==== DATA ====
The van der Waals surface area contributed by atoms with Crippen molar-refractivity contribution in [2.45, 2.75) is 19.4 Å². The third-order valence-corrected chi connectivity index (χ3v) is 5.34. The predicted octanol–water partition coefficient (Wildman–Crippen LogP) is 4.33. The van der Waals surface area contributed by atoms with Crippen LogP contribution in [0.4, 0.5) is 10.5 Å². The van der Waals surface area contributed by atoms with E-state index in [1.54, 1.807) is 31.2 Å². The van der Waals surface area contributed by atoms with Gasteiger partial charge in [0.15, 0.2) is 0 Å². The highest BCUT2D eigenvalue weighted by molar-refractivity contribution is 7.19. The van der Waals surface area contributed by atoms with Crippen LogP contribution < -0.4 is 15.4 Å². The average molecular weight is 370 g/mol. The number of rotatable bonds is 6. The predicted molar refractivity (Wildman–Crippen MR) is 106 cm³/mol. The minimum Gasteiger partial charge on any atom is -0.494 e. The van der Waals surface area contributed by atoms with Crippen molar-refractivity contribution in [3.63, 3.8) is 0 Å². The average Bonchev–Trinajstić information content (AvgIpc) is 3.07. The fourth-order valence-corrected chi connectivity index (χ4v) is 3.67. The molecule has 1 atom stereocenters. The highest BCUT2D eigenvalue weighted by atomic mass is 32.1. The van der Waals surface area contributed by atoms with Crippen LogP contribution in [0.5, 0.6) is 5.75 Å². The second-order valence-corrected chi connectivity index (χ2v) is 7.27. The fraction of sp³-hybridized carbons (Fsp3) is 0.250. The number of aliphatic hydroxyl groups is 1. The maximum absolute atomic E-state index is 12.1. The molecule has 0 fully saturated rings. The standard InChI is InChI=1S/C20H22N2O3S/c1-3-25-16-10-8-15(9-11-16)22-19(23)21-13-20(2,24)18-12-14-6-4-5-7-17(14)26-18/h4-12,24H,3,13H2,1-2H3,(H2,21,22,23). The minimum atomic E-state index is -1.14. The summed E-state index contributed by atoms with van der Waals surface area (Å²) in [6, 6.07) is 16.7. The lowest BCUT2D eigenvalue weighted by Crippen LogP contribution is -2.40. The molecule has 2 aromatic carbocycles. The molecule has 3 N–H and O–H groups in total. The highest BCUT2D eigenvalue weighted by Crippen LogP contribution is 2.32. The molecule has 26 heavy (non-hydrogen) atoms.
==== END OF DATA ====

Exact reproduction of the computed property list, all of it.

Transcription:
The van der Waals surface area contributed by atoms with Crippen molar-refractivity contribution in [2.45, 2.75) is 19.4 Å². The third-order valence-corrected chi connectivity index (χ3v) is 5.34. The predicted octanol–water partition coefficient (Wildman–Crippen LogP) is 4.33. The van der Waals surface area contributed by atoms with Crippen LogP contribution in [0.4, 0.5) is 10.5 Å². The van der Waals surface area contributed by atoms with E-state index in [1.54, 1.807) is 31.2 Å². The van der Waals surface area contributed by atoms with Gasteiger partial charge in [0.15, 0.2) is 0 Å². The highest BCUT2D eigenvalue weighted by molar-refractivity contribution is 7.19. The van der Waals surface area contributed by atoms with Crippen LogP contribution < -0.4 is 15.4 Å². The average molecular weight is 370 g/mol. The number of rotatable bonds is 6. The predicted molar refractivity (Wildman–Crippen MR) is 106 cm³/mol. The minimum Gasteiger partial charge on any atom is -0.494 e. The van der Waals surface area contributed by atoms with Crippen molar-refractivity contribution in [3.63, 3.8) is 0 Å². The average Bonchev–Trinajstić information content (AvgIpc) is 3.07. The fourth-order valence-corrected chi connectivity index (χ4v) is 3.67. The molecule has 1 atom stereocenters. The highest BCUT2D eigenvalue weighted by atomic mass is 32.1. The van der Waals surface area contributed by atoms with Crippen LogP contribution in [0.5, 0.6) is 5.75 Å². The second-order valence-corrected chi connectivity index (χ2v) is 7.27. The fraction of sp³-hybridized carbons (Fsp3) is 0.250. The number of aliphatic hydroxyl groups is 1. The maximum absolute atomic E-state index is 12.1. The molecule has 0 fully saturated rings. The standard InChI is InChI=1S/C20H22N2O3S/c1-3-25-16-10-8-15(9-11-16)22-19(23)21-13-20(2,24)18-12-14-6-4-5-7-17(14)26-18/h4-12,24H,3,13H2,1-2H3,(H2,21,22,23). The minimum atomic E-state index is -1.14. The summed E-state index contributed by atoms with van der Waals surface area (Å²) in [6, 6.07) is 16.7. The lowest BCUT2D eigenvalue weighted by Crippen LogP contribution is -2.40. The molecule has 2 aromatic carbocycles. The molecule has 3 N–H and O–H groups in total. The highest BCUT2D eigenvalue weighted by Crippen LogP contribution is 2.32. The molecule has 26 heavy (non-hydrogen) atoms.